I remember being called into Linda Lorimer’s office in October of last year, still processing the news I had heard minutes earlier: that University President Richard Levin had decided to step down as Yale’s president after twenty years.
Linda got right to the point, passing along a request from Ed Bass ’67 ARC ’72 — then-Senior Fellow of the Yale Corporation — that I serve as Student Counselor to the Presidential Search Committee (PSC) for Levin’s successor.
In that first meeting, I learned that this was the first time in Yale’s history that a student would play a formal role in the search process. I would have faculty, staff and alumni counterparts; additional faculty would serve as voting members of the PSC. I would not be an official member and instead act as a conduit between students and the committee — a representative of sorts, tasked with soliciting input from diverse constituencies, organizations and groups and then conveying it to search committee members and the Yale Corporation.
Among the first things I asked Linda was why faculty members were given a vote on the committee while students were not afforded the same privilege. She responded that in the 1993 search for Levin, students and staff had played no formal role in the process; in fact, that year marked the first time faculty members were included on a presidential search committee. The 2013 search was a step in the right direction — students had a voice, however muted it was. Linda ended that initial meeting by issuing a challenge: demonstrate to the Yale Corporation that students can add value to the committee in ways that no administrator, faculty or staff member can. If we did that, we’d be making the best possible case for giving students a magnified voice next time around.
I’m writing now because we collectively succeeded in rising to that challenge. The fact that two students will serve as active, participatory, deliberative and voting members of the deans’ search committee is something many of us would never have expected a year ago and reflects reciprocal engagement by both students and administrators. Yale is a slow-moving institution entrenched in historical precedent; it took 312 years for students to be formally involved in a presidential search. The fact that it has taken only 12 more months for students to sit as full members on a committee of this magnitude shouldn’t be discounted. It serves as an early predictor of Salovey’s constructive relationship with the student body.
I recognize that some students are displeased with the way the undergraduate representative was selected by the YCC, and others will be frustrated with however the GSA selects its graduate representative. Many of these same students were upset when I was appointed by Ed Bass to advise the PSC. Those concerns remain fair. But I’m writing to urge everyone — supporters and detractors alike — to put aside structural and procedural critiques and make the most of this opportunity.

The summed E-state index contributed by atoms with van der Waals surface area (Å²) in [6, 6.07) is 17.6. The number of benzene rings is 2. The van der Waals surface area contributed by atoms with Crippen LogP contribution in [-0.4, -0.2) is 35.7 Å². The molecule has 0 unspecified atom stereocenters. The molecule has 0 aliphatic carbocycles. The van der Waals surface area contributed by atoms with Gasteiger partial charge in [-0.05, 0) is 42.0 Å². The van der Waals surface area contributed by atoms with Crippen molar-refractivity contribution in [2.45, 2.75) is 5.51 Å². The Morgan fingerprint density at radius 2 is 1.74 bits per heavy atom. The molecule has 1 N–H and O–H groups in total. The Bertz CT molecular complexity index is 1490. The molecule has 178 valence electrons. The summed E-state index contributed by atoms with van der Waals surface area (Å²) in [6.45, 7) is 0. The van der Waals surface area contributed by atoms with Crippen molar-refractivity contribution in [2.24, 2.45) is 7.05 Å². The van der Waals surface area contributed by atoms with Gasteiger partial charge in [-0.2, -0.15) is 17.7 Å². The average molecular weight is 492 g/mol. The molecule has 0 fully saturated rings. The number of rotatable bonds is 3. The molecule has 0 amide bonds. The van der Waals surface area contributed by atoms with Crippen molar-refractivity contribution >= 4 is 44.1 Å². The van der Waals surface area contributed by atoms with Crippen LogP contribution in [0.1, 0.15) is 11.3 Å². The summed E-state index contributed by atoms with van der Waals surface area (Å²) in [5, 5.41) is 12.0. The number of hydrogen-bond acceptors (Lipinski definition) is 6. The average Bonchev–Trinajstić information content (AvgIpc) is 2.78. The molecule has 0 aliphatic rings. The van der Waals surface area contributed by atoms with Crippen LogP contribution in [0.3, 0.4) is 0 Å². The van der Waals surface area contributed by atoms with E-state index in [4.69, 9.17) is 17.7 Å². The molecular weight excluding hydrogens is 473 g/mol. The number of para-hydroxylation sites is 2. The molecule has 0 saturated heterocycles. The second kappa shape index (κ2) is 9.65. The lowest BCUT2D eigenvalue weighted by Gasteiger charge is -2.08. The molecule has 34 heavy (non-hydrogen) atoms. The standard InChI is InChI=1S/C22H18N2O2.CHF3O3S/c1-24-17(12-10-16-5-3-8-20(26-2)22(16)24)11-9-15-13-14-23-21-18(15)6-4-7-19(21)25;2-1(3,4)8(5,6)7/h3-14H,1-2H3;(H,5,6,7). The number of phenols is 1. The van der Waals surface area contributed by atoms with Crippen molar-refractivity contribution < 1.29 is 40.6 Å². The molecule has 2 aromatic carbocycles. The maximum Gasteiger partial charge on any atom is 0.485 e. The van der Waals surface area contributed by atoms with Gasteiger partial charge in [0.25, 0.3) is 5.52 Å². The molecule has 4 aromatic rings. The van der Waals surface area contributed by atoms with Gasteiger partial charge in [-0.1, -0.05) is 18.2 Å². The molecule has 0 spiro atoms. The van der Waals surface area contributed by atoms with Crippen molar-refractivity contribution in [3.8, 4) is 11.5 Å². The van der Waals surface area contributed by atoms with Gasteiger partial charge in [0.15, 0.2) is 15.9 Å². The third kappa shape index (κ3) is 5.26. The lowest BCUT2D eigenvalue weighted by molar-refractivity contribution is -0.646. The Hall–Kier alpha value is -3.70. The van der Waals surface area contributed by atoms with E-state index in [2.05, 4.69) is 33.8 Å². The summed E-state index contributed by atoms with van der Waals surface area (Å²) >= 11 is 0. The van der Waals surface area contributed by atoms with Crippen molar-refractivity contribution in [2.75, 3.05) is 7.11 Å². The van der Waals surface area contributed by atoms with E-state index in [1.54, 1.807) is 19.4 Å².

In many ways, the deans this committee ultimately selects will have a more profound impact on our daily lives than does the president. During the presidential search, many of us — myself included — struggled to articulate what we wanted to see in Yale’s next president because it wasn’t entirely clear how the goings-on of Woodbridge Hall affected us. It’s far easier to see how policies pertaining to grading, dining, transit and mental health — all parts of the dean’s portfolio — shape our Yale experience.
In the spirit of reflection, I wanted to share some thoughts that might be helpful. For the two student search committee members: Seriously engage as many people as you can. Talk to athletes, musicians, scientists, writers and slam poets; religious, cultural and residential community leaders; members of Students Unite Now and the presidents of fraternities and sororities. If people don’t come to you — your office hours, your town halls or whatever else you decide to do — go to them. It’s easy for all of us to get locked into the one or two versions of Yale we each experience on a day-to-day basis; fight against that and seek myriad perspectives.
And students: It may be that many of you don’t care about this process. It may also be that some of you care deeply about the process but communicate that to your student representatives in ways that to them seem infuriating and counterproductive. Fighting the process makes a point, up to a point; but then it begins to reflect on all of us in a way that, during last year’s search, made some administrators and Corporation members wonder why we students were seemingly squandering our opportunity — however minimal that opportunity might have appeared to us — to respectfully engage with the search committee and provide meaningful feedback.
Today, it seems that folks on both sides of the aisle have compellingly aired concerns about the composition of this deans’ search committee. But let’s not forget that we are far better off now than we were twelve months ago, and our discourse throughout this process — and the extent to which we engage — remains under the microscope.
And so, I challenge us all in the same way Linda challenged me: Let’s confirm to President Salovey that students can add unique value to this committee and this process as a whole. Hopefully we’ll have an even greater voice next time around.
Brandon Levin is a senior in Davenport College and former president of the Yale College Council. Contact him at email@example.com.